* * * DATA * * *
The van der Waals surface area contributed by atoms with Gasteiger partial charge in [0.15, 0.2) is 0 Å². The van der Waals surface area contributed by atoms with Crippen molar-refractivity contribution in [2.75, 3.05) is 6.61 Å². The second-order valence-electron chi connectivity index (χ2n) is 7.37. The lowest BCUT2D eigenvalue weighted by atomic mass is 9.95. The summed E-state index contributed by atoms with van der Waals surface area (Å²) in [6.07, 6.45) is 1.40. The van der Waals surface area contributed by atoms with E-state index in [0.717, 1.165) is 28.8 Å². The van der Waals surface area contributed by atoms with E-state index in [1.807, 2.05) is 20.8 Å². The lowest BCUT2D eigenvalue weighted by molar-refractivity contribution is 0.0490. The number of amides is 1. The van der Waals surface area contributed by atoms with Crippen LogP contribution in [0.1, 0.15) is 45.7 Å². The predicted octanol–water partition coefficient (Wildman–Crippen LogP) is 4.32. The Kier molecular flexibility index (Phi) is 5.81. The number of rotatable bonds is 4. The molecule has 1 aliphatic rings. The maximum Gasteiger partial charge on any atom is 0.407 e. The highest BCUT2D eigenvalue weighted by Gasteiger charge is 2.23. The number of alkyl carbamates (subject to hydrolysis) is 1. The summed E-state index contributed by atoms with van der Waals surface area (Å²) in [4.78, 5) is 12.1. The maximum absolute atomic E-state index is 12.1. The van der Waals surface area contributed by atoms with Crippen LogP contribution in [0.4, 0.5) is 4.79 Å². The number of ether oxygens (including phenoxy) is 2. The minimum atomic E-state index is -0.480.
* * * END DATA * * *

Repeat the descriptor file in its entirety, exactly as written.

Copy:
The van der Waals surface area contributed by atoms with Gasteiger partial charge in [0.15, 0.2) is 0 Å². The van der Waals surface area contributed by atoms with Crippen molar-refractivity contribution in [2.75, 3.05) is 6.61 Å². The second-order valence-electron chi connectivity index (χ2n) is 7.37. The lowest BCUT2D eigenvalue weighted by atomic mass is 9.95. The summed E-state index contributed by atoms with van der Waals surface area (Å²) in [6.07, 6.45) is 1.40. The van der Waals surface area contributed by atoms with E-state index in [0.717, 1.165) is 28.8 Å². The van der Waals surface area contributed by atoms with E-state index in [1.807, 2.05) is 20.8 Å². The lowest BCUT2D eigenvalue weighted by molar-refractivity contribution is 0.0490. The number of amides is 1. The van der Waals surface area contributed by atoms with Crippen LogP contribution in [0.1, 0.15) is 45.7 Å². The predicted octanol–water partition coefficient (Wildman–Crippen LogP) is 4.32. The Kier molecular flexibility index (Phi) is 5.81. The number of rotatable bonds is 4. The molecule has 1 aliphatic rings. The maximum Gasteiger partial charge on any atom is 0.407 e. The highest BCUT2D eigenvalue weighted by Gasteiger charge is 2.23. The number of alkyl carbamates (subject to hydrolysis) is 1. The summed E-state index contributed by atoms with van der Waals surface area (Å²) in [4.78, 5) is 12.1. The maximum absolute atomic E-state index is 12.1. The van der Waals surface area contributed by atoms with Crippen LogP contribution in [0.4, 0.5) is 4.79 Å². The number of ether oxygens (including phenoxy) is 2. The minimum atomic E-state index is -0.480.